Discipline: Computer Sciences and Information Management
Subcategory: Computer Science & Information Systems
Ochaun Marshall - University of North Carolina at Greensboro
Co-Author(s): Mutahir Nadeem, Roanoke College, Washington DC Sarbjit Singh and Xiaohong Yuan, North Carolina Agricultural and Technical State University, Greensboro, NC Xing Fang, Illinois State University, Normal, IL
Network security is of vital importance for corporations and institutions. In order to protect valuable computer systems, network data needs to be analyzed so that possible network intrusions can be detected. Supervised machine learning methods achieve high accuracy at classifying network data as normal or malicious, but they require the availability of fully labeled datasets. Fully labeled datasets are costly, because they require a domain expert, and time consuming to make. The recently developed Ladder network, which combines neural networks with unsupervised learning, shows promise in achieving a high accuracy while only requiring a small number of labeled examples. We propose that Ladder networks are able to provide a high accuracy in network traffic classification with fewer labeled observations. We applied the Ladder network to classifying network data using the Third International Knowledge Discovery and Data Mining Tools Competition dataset (KDD1999) in two experiments. The results are then compared to three popular supervised classifiers: Deep Belief Network, Support Vector Machine and Random Forest. In the first experiment, four tests varying the number of examples required for each class, i.e. 10, 1000, 2000, and 5000 were conducted. The training data set includes both labeled and unlabeled examples. The ratio of labeled data for the Ladder network was kept at 50%. The Ladder network was able to achieve similar results compared to supervised classifiers while using a limited number of labeled samples. In the second experiment, the number of labeled examples was changed, while the number of examples per class were kept constant. In that experiment, the Ladder network was able to maintain a classification accuracy above 90% despite having less than 50 percent of the data labeled in the training set. We conclude that Ladder networks are not only a valuable tool in image classification, but also in intrusion detection. In the near future, we would like to use the ladder network on the NSL-KDD dataset and other, newer datasets. Other future work includes exploring what other feed-forward neural network architectures could be integrated with the ladder network structure to improve classification performance.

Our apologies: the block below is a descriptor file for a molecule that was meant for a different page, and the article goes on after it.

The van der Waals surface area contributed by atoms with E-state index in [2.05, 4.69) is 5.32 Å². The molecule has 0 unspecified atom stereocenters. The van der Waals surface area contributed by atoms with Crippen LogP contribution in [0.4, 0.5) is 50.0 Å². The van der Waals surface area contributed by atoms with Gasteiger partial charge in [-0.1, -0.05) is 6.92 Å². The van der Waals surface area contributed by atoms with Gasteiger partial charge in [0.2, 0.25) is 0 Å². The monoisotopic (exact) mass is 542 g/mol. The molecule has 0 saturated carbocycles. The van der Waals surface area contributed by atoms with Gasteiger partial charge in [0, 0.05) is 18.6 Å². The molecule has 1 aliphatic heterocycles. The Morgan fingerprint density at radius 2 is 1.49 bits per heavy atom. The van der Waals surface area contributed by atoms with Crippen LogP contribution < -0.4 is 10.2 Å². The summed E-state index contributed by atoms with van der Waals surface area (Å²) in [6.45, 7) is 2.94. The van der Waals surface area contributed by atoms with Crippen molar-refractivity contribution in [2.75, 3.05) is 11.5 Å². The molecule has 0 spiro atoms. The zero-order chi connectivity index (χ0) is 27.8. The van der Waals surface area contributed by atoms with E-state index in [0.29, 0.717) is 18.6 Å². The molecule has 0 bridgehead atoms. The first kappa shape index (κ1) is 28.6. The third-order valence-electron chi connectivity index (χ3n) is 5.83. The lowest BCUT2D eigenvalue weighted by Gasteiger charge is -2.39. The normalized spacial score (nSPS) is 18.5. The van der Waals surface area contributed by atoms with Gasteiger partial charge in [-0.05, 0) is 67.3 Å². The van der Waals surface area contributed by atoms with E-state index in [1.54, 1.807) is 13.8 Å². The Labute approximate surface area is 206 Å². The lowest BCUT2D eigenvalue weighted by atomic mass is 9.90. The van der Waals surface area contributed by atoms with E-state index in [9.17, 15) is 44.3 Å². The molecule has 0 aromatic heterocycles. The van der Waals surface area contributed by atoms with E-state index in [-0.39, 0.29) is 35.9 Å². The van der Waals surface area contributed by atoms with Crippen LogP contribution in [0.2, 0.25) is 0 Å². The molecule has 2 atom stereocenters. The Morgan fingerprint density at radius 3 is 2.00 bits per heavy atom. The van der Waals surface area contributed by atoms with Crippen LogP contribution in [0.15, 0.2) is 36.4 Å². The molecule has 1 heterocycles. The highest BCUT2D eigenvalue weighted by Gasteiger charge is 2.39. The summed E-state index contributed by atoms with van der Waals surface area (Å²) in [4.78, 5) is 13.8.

Funder Acknowledgement(s): National Science Foundation
Faculty Advisor: Xiaohung Yuan, email@example.com
Role: I conducted both of the experiments, built the development environment, generated records for all of the results, created the repository for all of the classifiers, managed version control, and I led the literature review.